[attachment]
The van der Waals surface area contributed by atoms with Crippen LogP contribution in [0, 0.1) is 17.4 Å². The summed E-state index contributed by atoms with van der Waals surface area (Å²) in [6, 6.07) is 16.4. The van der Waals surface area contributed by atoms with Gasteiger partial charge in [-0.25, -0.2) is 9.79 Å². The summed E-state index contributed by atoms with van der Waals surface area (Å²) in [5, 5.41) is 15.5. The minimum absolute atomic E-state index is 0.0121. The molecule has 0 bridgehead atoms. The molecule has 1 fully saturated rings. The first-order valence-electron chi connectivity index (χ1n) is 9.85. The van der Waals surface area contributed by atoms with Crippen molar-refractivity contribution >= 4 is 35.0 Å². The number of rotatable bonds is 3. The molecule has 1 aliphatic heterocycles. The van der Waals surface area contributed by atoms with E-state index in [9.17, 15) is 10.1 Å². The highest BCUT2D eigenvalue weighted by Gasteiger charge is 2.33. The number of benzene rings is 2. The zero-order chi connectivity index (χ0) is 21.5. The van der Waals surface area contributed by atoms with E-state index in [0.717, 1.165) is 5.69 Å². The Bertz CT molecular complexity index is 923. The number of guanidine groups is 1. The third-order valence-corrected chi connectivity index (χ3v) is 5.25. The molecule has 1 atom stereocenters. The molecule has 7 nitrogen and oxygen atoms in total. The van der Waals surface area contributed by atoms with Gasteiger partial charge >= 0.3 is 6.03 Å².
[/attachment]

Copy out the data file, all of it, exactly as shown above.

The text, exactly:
The van der Waals surface area contributed by atoms with Crippen LogP contribution in [0, 0.1) is 17.4 Å². The summed E-state index contributed by atoms with van der Waals surface area (Å²) in [6, 6.07) is 16.4. The van der Waals surface area contributed by atoms with Gasteiger partial charge in [-0.25, -0.2) is 9.79 Å². The summed E-state index contributed by atoms with van der Waals surface area (Å²) in [5, 5.41) is 15.5. The minimum absolute atomic E-state index is 0.0121. The molecule has 0 bridgehead atoms. The molecule has 1 fully saturated rings. The first-order valence-electron chi connectivity index (χ1n) is 9.85. The van der Waals surface area contributed by atoms with Crippen molar-refractivity contribution >= 4 is 35.0 Å². The number of rotatable bonds is 3. The molecule has 1 aliphatic heterocycles. The van der Waals surface area contributed by atoms with E-state index in [9.17, 15) is 10.1 Å². The highest BCUT2D eigenvalue weighted by Gasteiger charge is 2.33. The number of benzene rings is 2. The zero-order chi connectivity index (χ0) is 21.5. The van der Waals surface area contributed by atoms with E-state index in [0.717, 1.165) is 5.69 Å². The Bertz CT molecular complexity index is 923. The number of guanidine groups is 1. The third-order valence-corrected chi connectivity index (χ3v) is 5.25. The molecule has 1 atom stereocenters. The molecule has 7 nitrogen and oxygen atoms in total. The van der Waals surface area contributed by atoms with Gasteiger partial charge >= 0.3 is 6.03 Å².